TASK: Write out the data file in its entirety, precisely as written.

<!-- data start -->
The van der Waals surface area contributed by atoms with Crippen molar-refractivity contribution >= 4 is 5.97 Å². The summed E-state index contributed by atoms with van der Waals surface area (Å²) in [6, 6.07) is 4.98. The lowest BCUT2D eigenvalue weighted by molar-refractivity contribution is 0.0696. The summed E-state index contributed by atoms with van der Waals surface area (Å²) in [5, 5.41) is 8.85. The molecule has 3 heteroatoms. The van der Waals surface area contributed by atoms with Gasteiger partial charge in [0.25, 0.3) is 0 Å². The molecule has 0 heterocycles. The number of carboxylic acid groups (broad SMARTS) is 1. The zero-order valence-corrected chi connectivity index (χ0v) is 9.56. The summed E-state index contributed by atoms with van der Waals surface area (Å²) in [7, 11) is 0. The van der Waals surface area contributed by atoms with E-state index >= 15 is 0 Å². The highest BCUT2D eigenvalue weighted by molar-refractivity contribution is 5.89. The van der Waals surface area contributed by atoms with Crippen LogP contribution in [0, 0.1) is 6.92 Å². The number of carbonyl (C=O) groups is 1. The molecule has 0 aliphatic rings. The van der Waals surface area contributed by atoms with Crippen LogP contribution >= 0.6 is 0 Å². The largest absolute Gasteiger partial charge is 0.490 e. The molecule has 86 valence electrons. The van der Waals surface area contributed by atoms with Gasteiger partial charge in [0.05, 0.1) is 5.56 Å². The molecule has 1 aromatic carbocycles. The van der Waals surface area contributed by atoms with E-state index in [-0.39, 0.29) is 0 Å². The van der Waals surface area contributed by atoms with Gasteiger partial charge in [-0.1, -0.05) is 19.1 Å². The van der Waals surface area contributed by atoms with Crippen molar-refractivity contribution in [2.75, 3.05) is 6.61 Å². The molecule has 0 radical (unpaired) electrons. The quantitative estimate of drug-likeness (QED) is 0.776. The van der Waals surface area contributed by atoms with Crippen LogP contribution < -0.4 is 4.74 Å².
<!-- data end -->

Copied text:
The van der Waals surface area contributed by atoms with Crippen molar-refractivity contribution >= 4 is 5.97 Å². The summed E-state index contributed by atoms with van der Waals surface area (Å²) in [6, 6.07) is 4.98. The lowest BCUT2D eigenvalue weighted by molar-refractivity contribution is 0.0696. The summed E-state index contributed by atoms with van der Waals surface area (Å²) in [5, 5.41) is 8.85. The molecule has 3 heteroatoms. The van der Waals surface area contributed by atoms with Gasteiger partial charge in [0.25, 0.3) is 0 Å². The molecule has 0 heterocycles. The number of carboxylic acid groups (broad SMARTS) is 1. The zero-order valence-corrected chi connectivity index (χ0v) is 9.56. The summed E-state index contributed by atoms with van der Waals surface area (Å²) in [7, 11) is 0. The van der Waals surface area contributed by atoms with E-state index >= 15 is 0 Å². The highest BCUT2D eigenvalue weighted by molar-refractivity contribution is 5.89. The van der Waals surface area contributed by atoms with Crippen LogP contribution in [0, 0.1) is 6.92 Å². The number of carbonyl (C=O) groups is 1. The molecule has 0 aliphatic rings. The van der Waals surface area contributed by atoms with Crippen LogP contribution >= 0.6 is 0 Å². The largest absolute Gasteiger partial charge is 0.490 e. The molecule has 86 valence electrons. The van der Waals surface area contributed by atoms with Gasteiger partial charge in [0.05, 0.1) is 5.56 Å². The molecule has 1 aromatic carbocycles. The van der Waals surface area contributed by atoms with E-state index in [-0.39, 0.29) is 0 Å². The van der Waals surface area contributed by atoms with Gasteiger partial charge in [-0.1, -0.05) is 19.1 Å². The van der Waals surface area contributed by atoms with Crippen molar-refractivity contribution in [2.75, 3.05) is 6.61 Å². The molecule has 0 radical (unpaired) electrons. The quantitative estimate of drug-likeness (QED) is 0.776. The van der Waals surface area contributed by atoms with Crippen LogP contribution < -0.4 is 4.74 Å².